13. The FVO Reported on health conditions in relation to fishery products exported to the EU from Korea (the first inspection since 1995), finding that the competent authority (National Fisheries Product Quality Inspection Service) implemented insufficient monitoring of bivalve production areas; microbiological test methods used were inappropriate, and laboratories did not apply any external quality assurance procedures. The use of an unauthorized additive (alcohol) was observed in one fish processing establishments, and factory vessels were not inspected regularly. The Commission is recommended to seek guarantees that the deficiencies noted are being addressed.

14. The FVO Reported on health conditions in relation to fishery products exported to the EU from Namibia, finding that the Competent Authority is the Ministry of Trade and Industry, but inspection and approval functions are contracted to the South African Bureau of Standards. Although establishment standards were generally good, one had known defects which had not been rectified. HACCP systems were found to not to address all potential hazards and Rapid Alert notifications had not been followed up with establishments. An action plan and guarantees are sought by the Commission.

15. The FVO Reported on health conditions in relation to fishery products exported to the EU from Argentina, finding some legislative discrepancies, with regard to mercury, cadmium and histamine. Weaknesses were identified in the regional organization and management of SENASA, the Competent Authority; there was a lack of written procedures; some marine biotoxins were not monitored in scallops; two out six processing establishments visited showed important deficiencies. The mission team was concerned regarding the competency and reliability of SENASA and recommended an action plan be submitted within two months.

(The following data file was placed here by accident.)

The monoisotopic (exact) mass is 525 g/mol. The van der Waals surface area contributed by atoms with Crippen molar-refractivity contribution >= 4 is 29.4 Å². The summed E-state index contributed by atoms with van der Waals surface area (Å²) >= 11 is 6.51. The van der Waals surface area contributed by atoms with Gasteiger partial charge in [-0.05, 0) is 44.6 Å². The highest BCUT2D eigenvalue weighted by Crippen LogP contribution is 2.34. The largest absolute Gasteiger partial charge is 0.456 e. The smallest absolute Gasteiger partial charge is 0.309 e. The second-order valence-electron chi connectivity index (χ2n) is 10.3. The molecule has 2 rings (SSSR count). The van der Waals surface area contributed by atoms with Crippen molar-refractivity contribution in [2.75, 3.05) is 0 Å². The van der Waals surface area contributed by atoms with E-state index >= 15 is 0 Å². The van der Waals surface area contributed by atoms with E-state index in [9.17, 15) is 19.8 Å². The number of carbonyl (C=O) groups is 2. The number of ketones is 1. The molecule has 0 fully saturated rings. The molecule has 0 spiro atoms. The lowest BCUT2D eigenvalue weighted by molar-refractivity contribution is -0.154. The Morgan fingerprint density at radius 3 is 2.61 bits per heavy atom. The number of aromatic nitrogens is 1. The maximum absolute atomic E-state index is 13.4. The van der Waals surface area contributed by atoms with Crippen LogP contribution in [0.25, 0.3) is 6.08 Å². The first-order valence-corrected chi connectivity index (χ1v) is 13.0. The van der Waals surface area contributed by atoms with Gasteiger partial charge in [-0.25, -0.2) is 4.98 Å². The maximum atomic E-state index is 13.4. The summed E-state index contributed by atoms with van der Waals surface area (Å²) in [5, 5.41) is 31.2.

16. The Commission discussed an amendment to Decision 99/276/EC laying down special conditions governing imports of fishery and aquaculture products originating in Mauritius, as regards the competent authority and the model of health certificate

17. Continuing problems were reported by Germany regarding imports of contaminated fish products from Vietnam.

18. The Commission opened discussions on a draft Commission Regulation on quality criteria for validated methods for identification and characterisation of smoke primary products used to flavor foods.

19. The Commission considered the use of fish fillets containing permitted phosphates in non-frozen processed seafood dishes; this should be permitted.

20. Following discussion on methods for measuring sulphites in crustaceans, the Commission recommended that interpretation of "edible parts" should exclude shell.

21. The Commission announced that it has prepared a public CD-Rom on Food Safety, to be available soon via the DG SANCO website.